• Prepare specific 2-3 reasons that make this firm special. Some resources to leverage are:
  • Web pages: align with the company values, mission, and vision
  • Recruiting events: not only at educational centers but also in job fairs or ad-hoc sessions (e.g., McKinsey Next Generation of Women Leaders)
  • Research the focus of that particular office by seeing the profiles and publications of its members (e.g., leveraging LinkedIn)
  • When you know someone from the firm, mention that this person helped you gain an even deeper understanding of the firm and made it more attractive

Short example:

Bain is my target company mainly due to its focus on Private Equity. As my prior experience demonstrates, I am passionate about the topic and I want to keep learning, from the best, about it. Furthermore, I admire the company´s culture, with a stronger focus on employees than other MBBs. I am close friends with John Smith, from the London office, who has told me all about the office activities on Fridays, retreats, and helping culture, which sounds wonderful to me. Finally, it would be an honor to belong to Bain´s alumni network – that John has told me works like a “bigger-family” – that delivers impact in multiple industries atm. In sum, the three main reasons why I would like to join Bain are its focus on PE, its culture, and its incredible alumni community.

 

Why This Particular Location

Hints:

  • *Points from question 1 also apply
  • Research the focus of that particular office (e.g., types of projects, types of clients, etc.), since this is what makes it special
  • Outline personal reasons if they exist, but don't limit your answer to them

Short example:

There are two main reasons why I want to join McKinsey in UAE. First of all, I know it has a higher focus on Public Sector engagements than the European offices, a topic that not only passionates me but also would be a continuation of my previous work experience. Secondly, my husband and I are going to move abroad for some years before starting a family, and we have agreed to look for opportunities in this region, where we have a lot of friends and family. Hence, the McKinsey office in Dubai would be a perfect choice.

 

Why This Particular Business Function

Hints:

  • Learn in-depth the job description of the business function, and outline the difference between that path vs. a general consultant path
  • Prepare detailed answers to the following questions:
    • What makes this particular business function in this firm special? (e.g., compared to similar business functions in other MBBs)
    • Why not apply for a generalist role?

Short example:

I decided to pursue a master's in Big Data and Analytics since I am truly convinced that leveraging data to solve business issues is one of the best approaches, and most followed by companies now and in the future. Hence, McKinsey Advanced Analytics seems like the perfect fit for me, since I would contribute to the team with my analytical capabilities, as well as develop further my business knowledge. The value proposition, in the intersection of business and analytics, is the most appealing for me.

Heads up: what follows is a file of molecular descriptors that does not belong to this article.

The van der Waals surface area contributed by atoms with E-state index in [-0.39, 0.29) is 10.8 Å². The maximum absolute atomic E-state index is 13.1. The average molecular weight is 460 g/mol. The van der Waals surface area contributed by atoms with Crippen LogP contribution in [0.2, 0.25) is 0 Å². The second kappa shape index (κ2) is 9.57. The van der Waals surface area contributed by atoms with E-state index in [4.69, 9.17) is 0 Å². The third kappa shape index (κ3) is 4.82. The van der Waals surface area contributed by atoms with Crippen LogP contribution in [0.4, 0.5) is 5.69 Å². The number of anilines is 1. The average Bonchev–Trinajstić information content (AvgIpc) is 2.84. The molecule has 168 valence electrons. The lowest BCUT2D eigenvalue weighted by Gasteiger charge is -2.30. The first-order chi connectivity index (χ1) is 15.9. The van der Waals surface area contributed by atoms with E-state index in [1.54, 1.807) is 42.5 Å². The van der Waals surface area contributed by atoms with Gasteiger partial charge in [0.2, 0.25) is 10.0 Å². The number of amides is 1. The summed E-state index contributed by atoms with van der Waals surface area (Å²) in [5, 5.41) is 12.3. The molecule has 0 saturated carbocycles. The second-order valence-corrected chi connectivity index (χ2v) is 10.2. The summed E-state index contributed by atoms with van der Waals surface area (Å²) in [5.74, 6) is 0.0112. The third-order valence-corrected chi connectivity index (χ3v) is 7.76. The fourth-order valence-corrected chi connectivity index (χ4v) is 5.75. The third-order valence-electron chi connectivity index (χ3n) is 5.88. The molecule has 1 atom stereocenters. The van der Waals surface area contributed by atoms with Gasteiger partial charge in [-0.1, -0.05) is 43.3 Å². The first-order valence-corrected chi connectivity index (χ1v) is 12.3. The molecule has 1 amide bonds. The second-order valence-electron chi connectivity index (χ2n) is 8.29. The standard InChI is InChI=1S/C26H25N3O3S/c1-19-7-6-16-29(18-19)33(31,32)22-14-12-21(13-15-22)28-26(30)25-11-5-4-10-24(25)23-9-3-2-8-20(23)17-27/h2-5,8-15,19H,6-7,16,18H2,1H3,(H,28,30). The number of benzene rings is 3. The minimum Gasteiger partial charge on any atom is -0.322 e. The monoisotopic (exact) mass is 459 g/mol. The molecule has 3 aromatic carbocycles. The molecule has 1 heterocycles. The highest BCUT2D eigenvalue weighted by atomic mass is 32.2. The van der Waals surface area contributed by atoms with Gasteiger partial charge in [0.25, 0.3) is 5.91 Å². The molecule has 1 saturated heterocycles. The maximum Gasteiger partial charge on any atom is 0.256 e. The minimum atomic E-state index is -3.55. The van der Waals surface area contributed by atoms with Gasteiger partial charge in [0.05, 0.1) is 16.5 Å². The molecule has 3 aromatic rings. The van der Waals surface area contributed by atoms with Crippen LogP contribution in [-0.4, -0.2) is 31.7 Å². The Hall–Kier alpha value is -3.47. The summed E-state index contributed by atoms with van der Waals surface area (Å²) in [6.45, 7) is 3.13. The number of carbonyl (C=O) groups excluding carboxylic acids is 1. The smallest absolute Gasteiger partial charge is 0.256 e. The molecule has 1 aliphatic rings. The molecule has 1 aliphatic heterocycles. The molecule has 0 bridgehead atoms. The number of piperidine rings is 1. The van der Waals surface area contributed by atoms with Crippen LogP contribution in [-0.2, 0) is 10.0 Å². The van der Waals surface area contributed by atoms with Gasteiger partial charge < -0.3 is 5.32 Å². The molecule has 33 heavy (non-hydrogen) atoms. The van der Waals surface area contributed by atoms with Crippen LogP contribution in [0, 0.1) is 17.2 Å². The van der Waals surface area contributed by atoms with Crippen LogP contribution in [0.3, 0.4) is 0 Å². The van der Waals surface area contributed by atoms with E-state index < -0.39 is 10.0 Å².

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If you have come this far in the article, that’s great! You have already collected a lot of valuable information on how to crack a behavioral interview. You can check the other two articles in the FIT preparation series here: behavioral questions and CV questions.  For even more insights, you may also want to check out our free BootCamp article on the personal fit interview. If you still have questions after that, feel free to ask them in our Consulting Q&A, our experienced coaches are happy to share their personal experiences and have valuable tips for you at hand!

Your next step will be to take the theoretical knowledge you have gained and put it into action! On PrepLounge, you can practice interviews with other case partners who cannot only test your case-solving skills but also your performance in answering behavioral interview questions. Thus, make sure you propose a practice session on our Meeting Board to receive helpful feedback on your stories. Further, you can make use of our interactive Stress Question tool. Here you can go through more than 110 possible questions that could come up during the personal fit part of your interview.

Finally, we would like to recommend Clara’s Integrated FIT Guide to you. It provides an end-to-end preparation for all three MBB interviews, as well as other consulting interviews, combining key concepts review and a hands-on methodology. Following the guide, you will prepare your stories by practicing with over 50 real questions and leveraging special frameworks and worksheets that guide you step-by-step. Finally, as further guidance, the guide encompasses over 20 examples from real candidates.

Make sure to give yourself the best FIT interview preparation and leave no stone unturned to land your dream job in management consulting. Do not wait and start directly with your preparation!

About the Author

Profile Picture Clara

Clara 

McKinsey | Awarded professor at Master in Management @ IE | MBA at MIT |+180 students coached | Integrated FIT Guide author

  • Professional Experience: Instituto de Empresa Business School, Amazon, McKinsey & Company
  • Languages: English, French, Italian, Spanish
  • Location: Spain

 

Clara started her career in McKinsey & Company, where she focused on Telco, Oil & Gas, and Real Estate. She later joined the team that launched Amazon Business in Spain, where she is nowadays in charge of several capability building and coaching programs for the Spanish Marketplace department.

Clara teaches “Data Insights and Visualization” in the Master in Management at Instituto de Empresa in Madrid, where she has received the Teaching Excellence Award, as the best-valued course by the students. She has also coached 150+ candidates on diverse platforms, such as PrepLounge. Furthermore, she is the founder and president of the NGO Building their Future since 2015, focused on educational projects in Nairobi, Kenya.